The Line Magnetic arrived while I had a pair of Xavian Quarta Evo loudspeakers in the system, this is a large sealed box three-way with 87dB sensitivity so not particularly tube friendly. Nonetheless this pairing delivered fabulous voice projection and realism from Joni Mitchell’s A Case of You, a simple voice and guitar piece that doesn’t require much power. Trumpet player Matthew Halsall’s Salute to the Sun is still acoustic which plays to this amp’s strengths and the various instruments sounded sublime, the system bringing out the ethereal quality of the music while also placing the image well in front of the speakers. The double bass line is relaxed and timely with the LM845 providing sufficient power to keep things under control.
Voices are a clear strongpoint, Lester Bowie is expressive and sassy on Foolology (Conjure) and the band sounds juicy, ripe and deep in the groove. The imaging remains up front but the tonal balance is smooth and even. Moving onto Bowers & Wilkins 802 floorstanders which have an easier 90dB sensitivity combined with lower minimum impedance (making them harder speakers to drive overall), the limited grip in the bass is apparent but the pairing times well enough with Bob Marley’s Natural Mystic. Leading edges are less clearly defined than is the case with more powerful solid state amps however. Which is another way of saying that it has that lovely tube quality of fluidity and a near total absence of grain, you often hear about transistor amps claiming to have the qualities of a good valve design and this is the sort of quality they are trying to emulate.
When Oliver Nelson’s horn players harmonise on Blues and the Abstract Truth it’s all worth it, instruments are full of life and character, the piano big boned and chewy, the drums reverberant and the double bass bodacious. It’s the sort of sound that makes jazz come to life in the room. This sense of vitality is what makes single ended triodes so alluring, they may not have the power of push-pull pentodes or tetrodes but there is an immediacy that is totally captivating, it’s as if they are opening a window to the soul of the artist that other amps can’t find the handle for.
On less acoustic material like the Weather Station’s Free you get all of the scale in the recording alongside full heart on sleeve emotional exposure, the electric bass is round rather than firm with plenty of depth and speed and the guitar has just the right amount of edge. I love the way this amp delivers the electricity in the atmosphere of a good recording, Arab Strap’s New Birds delivers this palpably, producing a hair raising intimacy in its quietest passage that is very powerful indeed. Tortoise’s bass guitar powered Magnet Pulls Through has a fabulous depth of tone and lovely weight to the kick drum, it reels you in and won’t let go until the last note has faded away. On a less emotive level it’s nice to have a remote control that allows small changes of level, the one provided with the Line Magnetic is a nice piece of machined aluminium that works well.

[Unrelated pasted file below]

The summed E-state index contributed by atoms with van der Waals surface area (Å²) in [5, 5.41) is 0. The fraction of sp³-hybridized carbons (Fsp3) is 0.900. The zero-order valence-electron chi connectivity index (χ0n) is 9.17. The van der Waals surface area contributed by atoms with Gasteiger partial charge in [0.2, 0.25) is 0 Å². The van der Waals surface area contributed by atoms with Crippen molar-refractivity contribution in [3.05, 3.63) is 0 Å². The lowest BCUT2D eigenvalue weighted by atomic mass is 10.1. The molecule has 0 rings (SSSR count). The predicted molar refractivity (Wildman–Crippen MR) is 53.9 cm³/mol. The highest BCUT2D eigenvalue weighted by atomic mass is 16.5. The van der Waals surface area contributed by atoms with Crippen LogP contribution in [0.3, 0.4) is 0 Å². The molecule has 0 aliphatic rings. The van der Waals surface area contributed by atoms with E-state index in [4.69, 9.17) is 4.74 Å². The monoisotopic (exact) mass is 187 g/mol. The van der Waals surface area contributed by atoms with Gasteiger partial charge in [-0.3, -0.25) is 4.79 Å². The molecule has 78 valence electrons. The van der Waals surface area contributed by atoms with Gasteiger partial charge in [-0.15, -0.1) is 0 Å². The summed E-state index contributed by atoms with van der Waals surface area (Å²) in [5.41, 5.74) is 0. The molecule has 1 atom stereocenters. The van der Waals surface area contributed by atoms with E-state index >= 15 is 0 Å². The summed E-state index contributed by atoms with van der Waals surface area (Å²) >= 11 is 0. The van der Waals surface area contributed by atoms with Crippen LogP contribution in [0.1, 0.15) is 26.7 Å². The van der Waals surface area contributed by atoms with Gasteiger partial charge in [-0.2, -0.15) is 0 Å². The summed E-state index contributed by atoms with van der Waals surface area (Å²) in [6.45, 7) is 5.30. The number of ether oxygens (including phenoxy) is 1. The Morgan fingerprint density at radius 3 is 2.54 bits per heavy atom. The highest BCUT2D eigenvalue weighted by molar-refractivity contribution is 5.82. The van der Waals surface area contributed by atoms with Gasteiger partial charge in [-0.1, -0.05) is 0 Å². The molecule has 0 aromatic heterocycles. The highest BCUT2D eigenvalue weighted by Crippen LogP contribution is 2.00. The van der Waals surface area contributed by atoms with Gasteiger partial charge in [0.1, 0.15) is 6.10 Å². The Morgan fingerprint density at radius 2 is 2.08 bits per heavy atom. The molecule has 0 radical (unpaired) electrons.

Adding a Line Magnetic LM512 CA preamplifier increases low level resolution quite clearly and makes a good case for itself, adding detail and improving the quality of timing quite markedly. It costs nearly as much as the LM845 Premium so nearly doubles the investment and if you don’t try it you won’t miss it, ignorance can be bliss.
Finally I tried the LM845 Premium with PMC twenty5.26i floorstanders which are an easier load than the 802s but not exactly tube friendly. This combination timed beautifully, the amp being better able to control the bass and thus deliver nimbleness across the board. Once again voices are the strong point and quiet atmospherics, this time on Michael Chapman’s Aviator, are very poignant and inviting. You really get the message in the music with this amplifier, its transparency reveals the depth of reverb and the timbre of the instruments but what shines through is just how powerful the emotional message is. This is the heart of the matter, it’s what makes music worth investing time and money in, and this Line Magnetic is a powerful conduit.